Protein Metabolism

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  • Topic: DNA, RNA, Protein
  • Pages : 5 (1463 words )
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  • Published : February 22, 2013
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Proteins play an important role in the human body. The DNA molecule controls the synthesis of proteins. The DNA contains genes which are sequences of nucleotides and bases. Proteins are used for growth and repair. Proteins are made up of amino acids linked together by peptide bonds. Firstly 'amino acid synthesis' is the set of biochemical processes by which the various amino acids are produced from other compounds. The substrates for these processes are various compounds in the organism's diet, not all organisms are able to synthesise all amino acids.

Proteins are made in the ribosome's organelles in the cytoplasm. So to start the process of protein synthesis DNA’s code must be copied and taken to the cytosol. In the cytoplasm the code must be read so that the amino acids can be assembled to make proteins. This is the start of protein synthesis. There are 3 different types of RNA:

* mRNA (messenger RNA) (Applin, D (1997)) states, “DNA employs a message to take instructions to where they are needed. This messenger is a substance called messenger RNA (mRNA) * rRNA (Ribosomal RNA) along with protein makes up the ribosome * tRNA (Transfer RNA) transfers amino acids to the ribosome’s where proteins are synthesised Since DNA is part of a larger molecule which contains chromosomes that are unable to move from the nucleus it needs something else to send a “coded message”. These are messenger RNA molecules. (Baker, M (2004)) states, “In the process of transcription, DNA is used as a template to produce a molecule of mRNA. This occurs in the nucleus.” RNA synthesis transcription is the first step of gene expression, in which a particular segment of DNA is copied into RNA by the enzyme RNA polymerase. During transcription, a DNA sequence is read by an RNA polymerase, which produces a complementary, antiparallel RNA strand, also unlike DNA replication where DNA is synthesised, transcription does not involve an RNA primer to initiate RNA synthesis.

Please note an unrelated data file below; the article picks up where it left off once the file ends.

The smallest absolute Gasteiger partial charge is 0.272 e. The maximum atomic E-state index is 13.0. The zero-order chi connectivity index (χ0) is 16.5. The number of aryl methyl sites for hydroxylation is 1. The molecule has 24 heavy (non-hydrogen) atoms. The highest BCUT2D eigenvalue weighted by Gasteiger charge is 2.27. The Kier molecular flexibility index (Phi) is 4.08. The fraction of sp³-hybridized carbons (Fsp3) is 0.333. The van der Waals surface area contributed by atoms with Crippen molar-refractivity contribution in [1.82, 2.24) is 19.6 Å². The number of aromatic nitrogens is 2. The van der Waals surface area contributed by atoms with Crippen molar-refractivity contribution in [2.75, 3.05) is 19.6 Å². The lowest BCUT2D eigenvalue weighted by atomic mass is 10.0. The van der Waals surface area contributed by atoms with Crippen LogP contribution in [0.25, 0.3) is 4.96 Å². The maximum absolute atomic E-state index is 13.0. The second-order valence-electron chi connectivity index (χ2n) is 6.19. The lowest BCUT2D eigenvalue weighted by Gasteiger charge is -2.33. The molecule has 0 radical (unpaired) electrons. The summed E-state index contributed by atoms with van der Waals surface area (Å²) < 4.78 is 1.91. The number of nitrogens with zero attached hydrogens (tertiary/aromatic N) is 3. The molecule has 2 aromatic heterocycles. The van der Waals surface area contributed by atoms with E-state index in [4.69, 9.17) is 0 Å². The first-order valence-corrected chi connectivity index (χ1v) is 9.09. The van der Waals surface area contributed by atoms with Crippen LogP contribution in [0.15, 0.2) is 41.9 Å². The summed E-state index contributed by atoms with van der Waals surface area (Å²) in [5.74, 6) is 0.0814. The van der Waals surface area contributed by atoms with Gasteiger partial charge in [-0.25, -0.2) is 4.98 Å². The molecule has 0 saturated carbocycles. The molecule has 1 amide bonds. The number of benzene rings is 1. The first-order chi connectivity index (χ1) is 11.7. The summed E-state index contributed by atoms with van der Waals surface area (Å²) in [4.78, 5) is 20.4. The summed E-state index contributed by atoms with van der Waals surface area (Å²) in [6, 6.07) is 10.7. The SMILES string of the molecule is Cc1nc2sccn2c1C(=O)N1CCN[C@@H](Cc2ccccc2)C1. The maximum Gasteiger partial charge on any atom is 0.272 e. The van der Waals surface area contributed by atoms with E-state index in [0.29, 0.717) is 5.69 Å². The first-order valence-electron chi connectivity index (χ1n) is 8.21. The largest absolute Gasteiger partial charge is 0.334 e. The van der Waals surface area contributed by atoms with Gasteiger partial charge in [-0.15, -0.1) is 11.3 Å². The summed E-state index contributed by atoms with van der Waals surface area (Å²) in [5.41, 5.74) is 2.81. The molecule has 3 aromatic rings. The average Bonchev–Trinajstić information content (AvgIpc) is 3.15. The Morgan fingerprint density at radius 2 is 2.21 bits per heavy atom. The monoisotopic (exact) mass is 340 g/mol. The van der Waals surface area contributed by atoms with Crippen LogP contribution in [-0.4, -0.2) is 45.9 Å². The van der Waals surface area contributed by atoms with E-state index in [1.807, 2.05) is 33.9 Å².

Fig.1 to show the structure of RNA. This is a single stranded molecule which contains the base Uracil (U)

DNA consists of four nucleotide bases [adenine (A), guanine (G), cytosine (C) and thymine (T)] that are paired together (A-T and C-G) to give DNA its double helix shape. There are three main steps to the process of DNA transcription. Transcription requires the enzyme RNA polymerase. RNA Polymerase Binds to DNA. DNA is transcribed by an enzyme called RNA polymerase. Specific nucleotide sequences tell RNA polymerase where to begin and where to end. RNA polymerase attaches to the DNA at a specific area called the promoter region. This process uses mRNA to copy a template strand of DNA. In order for this to happen the DNA double helix must be ‘unzipped’ (Pickering, W (1996)) states, “Original ‘parent’ DNA is unwound exposing each single chain of bases”. The DNA strand is read from the 3’ to the 5’ end. And the mRNA is made from the 5’ to the 3’ end. During transcription only the exons (coding parts of DNA) are copied and introns (non coding) are ignored. The mRNA strand, once complete detatches itself from the DNA strand and exits the nucleus via the nucleus pores and enters the cytoplasm.

During transcription RNA polymerase binds to the DNA to unwind the DNA strand and allow RNA polymerase to transcribe only a single strand of DNA into a single stranded RNA polymer called messenger RNA (mRNA). (Baker, M (2004)) states, “In the process of transcription, DNA is used as a template to produce a molecule of mRNA. This occurs in the nucleus.” The strand that serves as the template is called the antisense strand. The strand that is not transcribed is called the sense strand. Like DNA, RNA is composed of nucleotide bases. RNA however, contains the nucleotides adenine, guanine, cytosine and uracil (U). When RNA polymerase transcribes the DNA, guanine pairs with cytosine and adenine pairs with uracil.

Promotors are regions on DNA that show where RNA polymerase must bind to...
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